Monday, April 18, 2016


CHAMELEO readers will be intrigued by the following excerpt from Jacques Vallee's excellent 1990 book CONFRONTATIONS:  A SCIENTIST'S SEARCH FOR ALIEN CONTACT:

"On May 15, 1978, another strange experience happened to Mrs. Victor, although it was not connected with a UFO sighting.  She was in the house of one of her patients, an elderly woman, when she suddenly fell on the floor as if someone had thrown her down violently; over the next several minutes she was severely beaten by an invisible entity.  The older lady reported that she saw Mrs. Victor turning and spinning on the floor, hitting obstacles in her path.  She suffered multiple bruises, a sliver of wood punctured a vein, and she broke her leg.  She had to spend six days in the hospital.  At the time of my visit she showed me her bandaged foot, which had not completely healed [...]

"The sequence of the sighting, the abduction, and the beating is a very interesting one.  Naturally, the latter incident fits into no theory of extraterrestrial visitation:  if UFOs are spacecraft piloted by beings from another planet, why should the witnesses find themselves under unprovoked physical attacks by invisible entities?  For this reason such incidents are generally withheld from publication by UFO enthusiasts [...].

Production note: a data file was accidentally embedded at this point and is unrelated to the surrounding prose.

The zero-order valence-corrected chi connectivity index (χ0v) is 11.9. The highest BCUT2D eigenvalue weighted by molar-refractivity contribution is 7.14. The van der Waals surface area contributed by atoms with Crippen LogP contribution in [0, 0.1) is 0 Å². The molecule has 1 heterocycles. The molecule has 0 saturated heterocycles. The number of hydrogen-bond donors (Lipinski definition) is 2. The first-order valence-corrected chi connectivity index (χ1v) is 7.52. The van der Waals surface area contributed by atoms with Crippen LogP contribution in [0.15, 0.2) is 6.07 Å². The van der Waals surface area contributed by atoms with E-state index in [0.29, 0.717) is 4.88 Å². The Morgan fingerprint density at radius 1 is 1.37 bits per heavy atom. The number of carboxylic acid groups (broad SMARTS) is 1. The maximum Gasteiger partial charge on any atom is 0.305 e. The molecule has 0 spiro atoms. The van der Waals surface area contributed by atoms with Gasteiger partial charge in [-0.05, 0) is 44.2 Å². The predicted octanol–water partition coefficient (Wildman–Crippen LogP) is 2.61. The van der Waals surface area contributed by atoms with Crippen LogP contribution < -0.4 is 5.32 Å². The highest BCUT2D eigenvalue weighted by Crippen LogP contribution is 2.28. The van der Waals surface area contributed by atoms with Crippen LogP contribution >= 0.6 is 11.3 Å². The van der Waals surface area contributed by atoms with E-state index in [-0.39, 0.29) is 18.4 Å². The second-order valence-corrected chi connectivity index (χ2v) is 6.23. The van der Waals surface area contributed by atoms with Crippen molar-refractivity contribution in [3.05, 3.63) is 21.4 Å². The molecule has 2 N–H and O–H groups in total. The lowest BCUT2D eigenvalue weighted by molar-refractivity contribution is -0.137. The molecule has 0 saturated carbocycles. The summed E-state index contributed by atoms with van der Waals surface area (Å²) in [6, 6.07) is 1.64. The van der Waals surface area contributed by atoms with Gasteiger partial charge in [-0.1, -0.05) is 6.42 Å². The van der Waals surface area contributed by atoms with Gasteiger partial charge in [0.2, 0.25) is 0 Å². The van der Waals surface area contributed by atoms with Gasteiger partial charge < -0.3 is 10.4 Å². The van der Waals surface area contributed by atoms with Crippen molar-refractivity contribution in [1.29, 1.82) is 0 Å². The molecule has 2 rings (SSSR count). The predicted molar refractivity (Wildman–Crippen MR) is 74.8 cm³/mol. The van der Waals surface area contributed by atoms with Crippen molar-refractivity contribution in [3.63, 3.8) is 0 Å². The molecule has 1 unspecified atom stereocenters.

"Another important lesson from this experience concerns the uselessness of Occam's razor.  This expression is applied to a rule of thinking in science that states that one should never invoke a complex hypothesis when a simple one will fit.  It all depends, of course, on what one means by 'simple.'  The theory of a spherical earth spinning around the universe with over fourteen different motions is incredibly complex when compared to the elegant theory of a flat, motionless earth, with the sun and the celestial bodies simple lamps carried around by angels.

"Occam must have had a beard.

"In UFO research, as in other fields, one is frequently forced to set aside Occam's razor and to accept the frustrating complexity of the physical world--and the even more complex reality of the human beings within it."

--from Chapter Six, "Beacon Probe" (pp. 81-85)

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